Blocking patterns, climate change, and increasing big weather events

Hurricane Sandy broke records as it slammed into New Jersey this week. The number of those killed creeps toward 100 as the damage estimate nears $100 Billion. But why hasn’t New Jersey been struck by a hurricane in generations? Typically, hurricanes are thrown out to sea by a strong jet stream that moves west to east across the Eastern Seaboard. However, as Sandy moved northward from Cuba, it encountered a large, expansive high pressure system over Eastern Canada. With a low pressure system sitting east of Bermuda, there was only one thing for the hurricane to do: turn left.

We are so fortunate to have a network of reliable computer models. There’s no way to know how many lives the  investment in these models saved. The ECMWF model had Sandy making this left turn about 5 days in advance! While Meteorologists scratched their heads saying “That’s not possible!” it became apparent that the blocking high pressure would cause Sandy to make that left turn…something no other hurricane had done before!

If you’ve been watching national news coverage of the aftermath of the storm, you’ve probably picked up on several reporters and pundits linking this storm to climate change. Before I dive into this topic, let me take you back several years ago when I had the opportunity to attend a climate change conference. Stu Ostro, Senior Meteorologist with The Weather Channel, gave a fascinating talk about global warming…more specifically, United States warming. It was then that I was sold on the fact it was occurring. What did it? He showed a simple bar graph of the increasing record highs being observed. He then showed a decreasing number of record lows being observed. Note: He was a skeptic of climate change until he began studying it. And Stu has since written several articles linking big, long-term blocking patterns to significant weather events.

It’s no secret this summer was one of the driest on record for the Central U.S. This was caused by a pattern that blocked significant areas of low pressure from moving west to east across the Central United States. And the same thing happened with Sandy. The pressures bombed out within the storm as it interacted with cold air moving into the Eastern Seaboard causing the system to intensify and spread out, affecting an area 1,000 miles across.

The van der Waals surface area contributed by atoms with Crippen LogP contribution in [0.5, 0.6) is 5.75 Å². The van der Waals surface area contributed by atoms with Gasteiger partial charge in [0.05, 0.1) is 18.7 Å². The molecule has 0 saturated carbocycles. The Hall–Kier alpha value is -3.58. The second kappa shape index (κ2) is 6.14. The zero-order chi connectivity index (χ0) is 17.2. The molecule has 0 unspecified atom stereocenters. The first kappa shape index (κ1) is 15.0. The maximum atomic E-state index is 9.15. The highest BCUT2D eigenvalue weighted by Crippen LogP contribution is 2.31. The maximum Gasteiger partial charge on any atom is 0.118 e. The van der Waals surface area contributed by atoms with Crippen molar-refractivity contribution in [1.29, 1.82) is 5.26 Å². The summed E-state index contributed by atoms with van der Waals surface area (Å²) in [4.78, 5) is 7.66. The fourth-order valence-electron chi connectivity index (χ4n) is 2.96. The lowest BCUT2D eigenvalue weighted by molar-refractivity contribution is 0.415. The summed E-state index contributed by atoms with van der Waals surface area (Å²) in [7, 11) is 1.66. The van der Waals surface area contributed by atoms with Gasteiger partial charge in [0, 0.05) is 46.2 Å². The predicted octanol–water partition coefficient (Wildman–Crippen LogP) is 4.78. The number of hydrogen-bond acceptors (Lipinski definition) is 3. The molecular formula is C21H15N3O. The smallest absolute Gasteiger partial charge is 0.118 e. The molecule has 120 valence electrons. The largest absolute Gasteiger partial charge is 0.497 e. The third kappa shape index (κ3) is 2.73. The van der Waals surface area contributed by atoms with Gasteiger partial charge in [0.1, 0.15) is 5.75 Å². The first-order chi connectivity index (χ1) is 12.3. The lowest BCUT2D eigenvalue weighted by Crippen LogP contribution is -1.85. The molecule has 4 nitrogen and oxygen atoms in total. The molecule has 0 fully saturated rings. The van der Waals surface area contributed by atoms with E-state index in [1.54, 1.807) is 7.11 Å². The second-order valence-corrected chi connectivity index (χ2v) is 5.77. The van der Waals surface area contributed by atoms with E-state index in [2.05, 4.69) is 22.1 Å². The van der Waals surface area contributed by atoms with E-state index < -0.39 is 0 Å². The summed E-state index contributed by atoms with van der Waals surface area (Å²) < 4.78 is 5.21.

The lesson that should be learned about the affect climate change is having on weather pattern is higher variability! Some climate scientists believe this is due to the loss of Arctic Sea Ice. However, climate change is introducing more chaos into our weather patterns. The droughts are drier, the arctic outbreaks are colder, the high pressure systems are more expansive (and blocking), and the low pressure systems (hurricanes) act erratically due to different steering currents of air.

In the past five years, we have been learning more about the blocking pattern called the “Greenland Block” (also called a negative NAO-North Atlantic Oscillation). This is when a dominant area of warm, high pressure sets up over Greenland and the Canadian Maritimes. This causes cool, Canadian air to move down from Northwest Canada into the Great Lakes States. As the jet moves back north, an active stormtrack exists from the Ohio Valley into Ontario. If this blocking pattern materializes, it can last for several weeks to a month! Conversely, the oscillation can go positive, causing a large ridge to reside over the Central United States (which was the culprit for several nearly snow-less winters, including 2011/2012).

And we are just beginning to learn more about how the Pacific Oscillation of the jet stream is able to modify our long-term weather. The strength and placement of the jet over Alaska is being linked to how persistent the trough is over the Central United States (and vice versa: how it relates to a ridge should the Greenland block go into positive phase).

The important bottom line is we’re in a learning mode when it comes to climate change and its effects on weather patterns. The good news is that knowledge levels are increasing and weather modeling is getting better. The bad news is the fact that big weather events are occurring more frequently, and it doesn’t look like it’s going to slow down anytime soon. -Eric

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Posted under 13 Climate Authority, climate/climate change, tropical weather

This post was written by qni_it on November 1, 2012

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